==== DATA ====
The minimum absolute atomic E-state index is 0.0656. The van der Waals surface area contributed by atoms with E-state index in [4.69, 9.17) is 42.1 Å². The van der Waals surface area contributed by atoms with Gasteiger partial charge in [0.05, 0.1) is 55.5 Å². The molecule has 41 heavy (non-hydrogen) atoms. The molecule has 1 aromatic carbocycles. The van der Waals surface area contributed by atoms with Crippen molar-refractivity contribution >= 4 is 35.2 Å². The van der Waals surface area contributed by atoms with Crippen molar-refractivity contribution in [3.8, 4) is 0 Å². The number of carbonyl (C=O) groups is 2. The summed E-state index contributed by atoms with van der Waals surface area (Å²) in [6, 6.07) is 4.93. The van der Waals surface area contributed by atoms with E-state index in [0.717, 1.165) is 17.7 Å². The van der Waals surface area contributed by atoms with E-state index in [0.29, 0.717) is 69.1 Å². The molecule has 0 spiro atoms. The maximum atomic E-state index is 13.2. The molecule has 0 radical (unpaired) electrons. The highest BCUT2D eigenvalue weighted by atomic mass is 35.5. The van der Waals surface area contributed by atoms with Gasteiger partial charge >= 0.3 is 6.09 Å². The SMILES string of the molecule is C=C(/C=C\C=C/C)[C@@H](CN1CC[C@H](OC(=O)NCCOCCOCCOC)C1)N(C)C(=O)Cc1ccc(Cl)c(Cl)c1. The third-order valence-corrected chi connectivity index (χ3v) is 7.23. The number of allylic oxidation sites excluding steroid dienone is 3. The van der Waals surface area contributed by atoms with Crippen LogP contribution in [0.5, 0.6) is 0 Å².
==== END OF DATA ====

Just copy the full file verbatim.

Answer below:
The minimum absolute atomic E-state index is 0.0656. The van der Waals surface area contributed by atoms with E-state index in [4.69, 9.17) is 42.1 Å². The van der Waals surface area contributed by atoms with Gasteiger partial charge in [0.05, 0.1) is 55.5 Å². The molecule has 41 heavy (non-hydrogen) atoms. The molecule has 1 aromatic carbocycles. The van der Waals surface area contributed by atoms with Crippen molar-refractivity contribution >= 4 is 35.2 Å². The van der Waals surface area contributed by atoms with Crippen molar-refractivity contribution in [3.8, 4) is 0 Å². The number of carbonyl (C=O) groups is 2. The summed E-state index contributed by atoms with van der Waals surface area (Å²) in [6, 6.07) is 4.93. The van der Waals surface area contributed by atoms with E-state index in [0.717, 1.165) is 17.7 Å². The van der Waals surface area contributed by atoms with E-state index in [0.29, 0.717) is 69.1 Å². The molecule has 0 spiro atoms. The maximum atomic E-state index is 13.2. The molecule has 0 radical (unpaired) electrons. The highest BCUT2D eigenvalue weighted by atomic mass is 35.5. The van der Waals surface area contributed by atoms with Gasteiger partial charge >= 0.3 is 6.09 Å². The SMILES string of the molecule is C=C(/C=C\C=C/C)[C@@H](CN1CC[C@H](OC(=O)NCCOCCOCCOC)C1)N(C)C(=O)Cc1ccc(Cl)c(Cl)c1. The third-order valence-corrected chi connectivity index (χ3v) is 7.23. The number of allylic oxidation sites excluding steroid dienone is 3. The van der Waals surface area contributed by atoms with Crippen LogP contribution in [0.5, 0.6) is 0 Å².